MIM(Prisons) adds: Comrade N echoes MIM(Prisons) in calling for campaigns around censorship battles, building a United Front for Peace in Prisons and developing Re-Lease on Life programs. Ey reflects our general practice in shying away from inherently reformist campaigns; ones that do not contribute to our long-term goals and projects. We include the struggle against long-term isolation on that list, which Team One included in their demands, but was perhaps dismissed as a throwaway demand.

Our comrade in Texas suggests that organizing may start up again when the state doesn’t keep its promises. And we should note that it can be hard to separate out UFPP development work from reformist campaigns. Formations like Team One serve to unite different lumpen formations for common cause. With the correct leadership, and keeping our eyes on bigger goals like the UFPP, and uniting others around a list of more impactful demands, reformist campaigns like phone access could be productive. At this point we rely on the leaders of Team One to make that determination.

We think both the comrades here are contributing greatly to work on the ground and to developing the knowledge and line of our movement overall. We can also say that only focusing on the reformist campaigns, without the longer goals, is not going to change anything in regards to ending oppression and injustice. Scientific leadership liquidating its demands in the masses is an error that will not get us anywhere good either. We’ve seen many who say they unite with our goals but argue that the masses aren’t ready for them so they hide their true politics. This is called tailism, and it has not proven effective in building the communist movement.

Finally, Comrade N makes the point that we need a broader communist movement to be guiding our work in a strategic way. The fact that we are just a prison ministry focused on prisoner support, without a larger organization/formation to be guiding our work leads us much more susceptible to the trap of reformism. This is why it is important for us to be involved in the development of a broader communist movement in this country and to link up with other forces that have the correct orientation around key questions for communists.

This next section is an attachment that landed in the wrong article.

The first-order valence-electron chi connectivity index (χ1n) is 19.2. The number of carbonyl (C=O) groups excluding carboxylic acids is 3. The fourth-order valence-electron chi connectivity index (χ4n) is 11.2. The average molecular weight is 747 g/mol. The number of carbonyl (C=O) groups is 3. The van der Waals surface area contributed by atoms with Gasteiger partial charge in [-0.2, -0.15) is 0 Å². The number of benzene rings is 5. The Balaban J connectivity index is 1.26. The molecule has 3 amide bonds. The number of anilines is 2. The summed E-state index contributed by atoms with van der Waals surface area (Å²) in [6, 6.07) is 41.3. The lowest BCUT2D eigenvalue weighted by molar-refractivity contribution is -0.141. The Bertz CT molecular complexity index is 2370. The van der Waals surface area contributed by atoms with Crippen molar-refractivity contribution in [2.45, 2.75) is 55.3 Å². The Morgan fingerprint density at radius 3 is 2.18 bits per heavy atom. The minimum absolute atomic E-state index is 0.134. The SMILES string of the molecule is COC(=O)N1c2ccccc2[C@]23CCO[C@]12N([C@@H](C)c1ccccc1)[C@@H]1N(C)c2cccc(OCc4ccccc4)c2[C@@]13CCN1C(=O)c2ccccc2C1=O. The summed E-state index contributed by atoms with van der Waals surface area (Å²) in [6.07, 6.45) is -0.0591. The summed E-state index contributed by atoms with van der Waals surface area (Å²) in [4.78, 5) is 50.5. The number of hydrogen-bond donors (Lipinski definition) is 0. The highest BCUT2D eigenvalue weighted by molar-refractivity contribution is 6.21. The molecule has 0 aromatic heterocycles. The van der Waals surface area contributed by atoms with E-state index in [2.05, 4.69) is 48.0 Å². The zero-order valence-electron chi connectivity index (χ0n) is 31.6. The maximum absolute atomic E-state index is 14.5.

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[COVID-19] [Hunger Strike] [Organizing] [Campaigns] [California Substance Abuse Treatment Facility and State Prison] [California]
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Hunger Strike on Pause While Struggle for COVID Justice Continues in SATF Corcoran

All Power to those who deserve it, all those who fight for it and all those who know. The hunger strike at the California Substance Abuse Treatment Facility (SATF) over conditions during the COVID-19 pandemic is still alive. Though the leaders have suspended the starvation act of the strike, our workers strike remains alive. We determine that our Covid Intervention Statement remains relevant as an organizing tool to those involved in the struggle to force the transparency of California Prisons. It’s sad that it takes individuals to put their life at stake before the public can have knowledge made known of the conditions we suffer. But it is how it goes within the belly of the beast. Leaders plan to resume the hunger strike at a later date of 2021, and will notice at the point of strike.